CRYO: Nature's little cryonauts

Aaron Davidson (
Sun, 1 Aug 1999 02:24:16 -0600

Hello everyone. I just thought I'd write down a little childhood memory to share with the list, as those of you who are interested in cryonic suspension may find it amuzing.

As a young boy, I grew up in the North West Territories of Canada, in a small town call Inuvik. Inuvik strangely would give me my first introuction to the idea of cryonic suspension. I lived there for five years, and each spring the same amazing event happened in our school yard. As the warm winds started to move in to town, and the snow and ice began to thaw, large chunks of hard ice would start sliding off of the roof of the school. What my friends and I soon discovered to our delight were flies encased in the ice. They had spent the entire 9 months of the winter frozen solid in ice which formed on the aluminum roofing of the school. At recess we would chip out dozens of ice chunks holding these flies, and sneak them back into the classroom with us. Then we would hide them in the garbage pail and about an hour into the class the ice would have thawed and amazingly, the flies would thaw as well and soon there would be dozens of house flies buzzing around annoying the teacher. It was always amuzing to have flies buzzing about when the land was still covered in snow and the temperature outside was just above freezing!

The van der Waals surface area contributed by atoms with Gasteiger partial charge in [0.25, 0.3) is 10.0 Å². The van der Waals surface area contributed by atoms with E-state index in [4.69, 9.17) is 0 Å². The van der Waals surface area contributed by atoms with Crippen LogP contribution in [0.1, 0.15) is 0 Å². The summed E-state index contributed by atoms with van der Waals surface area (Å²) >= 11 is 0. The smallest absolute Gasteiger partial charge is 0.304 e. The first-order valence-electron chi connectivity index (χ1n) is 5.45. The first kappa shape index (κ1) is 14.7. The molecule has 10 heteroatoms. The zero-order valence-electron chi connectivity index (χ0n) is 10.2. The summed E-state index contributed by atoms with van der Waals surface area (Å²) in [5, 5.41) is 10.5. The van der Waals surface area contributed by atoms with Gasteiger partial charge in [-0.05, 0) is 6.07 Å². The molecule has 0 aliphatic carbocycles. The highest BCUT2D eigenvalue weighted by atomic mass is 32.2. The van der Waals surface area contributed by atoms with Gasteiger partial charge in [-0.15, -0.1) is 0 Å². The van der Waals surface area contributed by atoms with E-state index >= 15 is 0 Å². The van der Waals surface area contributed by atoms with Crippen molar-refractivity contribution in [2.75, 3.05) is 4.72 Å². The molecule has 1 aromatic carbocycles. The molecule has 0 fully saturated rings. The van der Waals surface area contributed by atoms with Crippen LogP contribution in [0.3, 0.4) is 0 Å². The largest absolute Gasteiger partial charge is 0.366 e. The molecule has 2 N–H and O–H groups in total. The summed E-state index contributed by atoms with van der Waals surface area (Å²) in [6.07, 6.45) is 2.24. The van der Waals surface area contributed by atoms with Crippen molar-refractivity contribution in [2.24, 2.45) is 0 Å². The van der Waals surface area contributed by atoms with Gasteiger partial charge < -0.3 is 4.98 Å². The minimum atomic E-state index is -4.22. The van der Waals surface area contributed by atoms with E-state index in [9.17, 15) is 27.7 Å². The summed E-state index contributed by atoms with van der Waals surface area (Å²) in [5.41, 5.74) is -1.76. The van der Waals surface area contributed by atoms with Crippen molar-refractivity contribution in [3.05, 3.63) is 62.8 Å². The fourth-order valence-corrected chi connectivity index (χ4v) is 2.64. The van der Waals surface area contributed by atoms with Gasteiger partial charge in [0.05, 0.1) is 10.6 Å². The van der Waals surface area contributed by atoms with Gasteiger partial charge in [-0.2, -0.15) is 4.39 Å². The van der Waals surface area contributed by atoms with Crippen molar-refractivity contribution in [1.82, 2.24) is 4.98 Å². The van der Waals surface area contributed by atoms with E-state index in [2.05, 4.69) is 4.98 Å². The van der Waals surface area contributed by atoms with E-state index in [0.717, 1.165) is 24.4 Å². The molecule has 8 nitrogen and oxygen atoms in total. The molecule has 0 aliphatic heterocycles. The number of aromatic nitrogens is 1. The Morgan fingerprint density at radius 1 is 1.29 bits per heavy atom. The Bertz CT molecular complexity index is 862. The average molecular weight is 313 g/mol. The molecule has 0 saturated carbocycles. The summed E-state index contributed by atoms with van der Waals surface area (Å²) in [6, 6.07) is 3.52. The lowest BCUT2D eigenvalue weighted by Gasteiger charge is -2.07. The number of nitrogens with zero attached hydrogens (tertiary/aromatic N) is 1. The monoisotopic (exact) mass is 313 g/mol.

Does anyone know how common such types of hibernation are in the animal kingdom? I've heard of frogs and such that hibernate in the ground, but they must still remain warm enough that they don't freeze solid. These little house flies (at least they looked like ordinary house flies) were frozen solid in the ice. There can't have been any liquid in them during the winters. But they managed to thaw out and fly around as soon as the ice melted off of them.

Strange, bu true.


| Aaron Davidson <> |